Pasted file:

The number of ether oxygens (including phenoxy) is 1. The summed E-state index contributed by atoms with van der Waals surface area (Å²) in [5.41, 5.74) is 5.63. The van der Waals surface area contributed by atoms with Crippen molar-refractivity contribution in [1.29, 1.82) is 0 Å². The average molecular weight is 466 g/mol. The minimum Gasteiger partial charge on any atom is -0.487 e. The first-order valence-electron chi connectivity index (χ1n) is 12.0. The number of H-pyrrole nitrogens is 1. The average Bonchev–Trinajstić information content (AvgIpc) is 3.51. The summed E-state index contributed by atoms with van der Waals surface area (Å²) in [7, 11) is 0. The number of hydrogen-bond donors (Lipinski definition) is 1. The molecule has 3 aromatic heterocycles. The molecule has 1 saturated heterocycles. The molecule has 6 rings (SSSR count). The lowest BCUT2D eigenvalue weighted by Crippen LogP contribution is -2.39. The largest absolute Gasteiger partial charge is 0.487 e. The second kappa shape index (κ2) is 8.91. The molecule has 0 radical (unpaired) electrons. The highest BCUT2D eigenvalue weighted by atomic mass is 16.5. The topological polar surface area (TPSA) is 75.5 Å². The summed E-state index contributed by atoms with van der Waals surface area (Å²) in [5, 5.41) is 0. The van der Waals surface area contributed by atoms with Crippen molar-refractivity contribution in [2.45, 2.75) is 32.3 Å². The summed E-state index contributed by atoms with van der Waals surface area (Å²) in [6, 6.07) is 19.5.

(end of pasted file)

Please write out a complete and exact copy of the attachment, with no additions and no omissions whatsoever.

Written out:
The number of ether oxygens (including phenoxy) is 1. The summed E-state index contributed by atoms with van der Waals surface area (Å²) in [5.41, 5.74) is 5.63. The van der Waals surface area contributed by atoms with Crippen molar-refractivity contribution in [1.29, 1.82) is 0 Å². The average molecular weight is 466 g/mol. The minimum Gasteiger partial charge on any atom is -0.487 e. The first-order valence-electron chi connectivity index (χ1n) is 12.0. The number of H-pyrrole nitrogens is 1. The average Bonchev–Trinajstić information content (AvgIpc) is 3.51. The summed E-state index contributed by atoms with van der Waals surface area (Å²) in [7, 11) is 0. The number of hydrogen-bond donors (Lipinski definition) is 1. The molecule has 3 aromatic heterocycles. The molecule has 1 saturated heterocycles. The molecule has 6 rings (SSSR count). The lowest BCUT2D eigenvalue weighted by Crippen LogP contribution is -2.39. The largest absolute Gasteiger partial charge is 0.487 e. The second kappa shape index (κ2) is 8.91. The molecule has 0 radical (unpaired) electrons. The highest BCUT2D eigenvalue weighted by atomic mass is 16.5. The topological polar surface area (TPSA) is 75.5 Å². The summed E-state index contributed by atoms with van der Waals surface area (Å²) in [5, 5.41) is 0. The van der Waals surface area contributed by atoms with Crippen molar-refractivity contribution in [2.45, 2.75) is 32.3 Å². The summed E-state index contributed by atoms with van der Waals surface area (Å²) in [6, 6.07) is 19.5.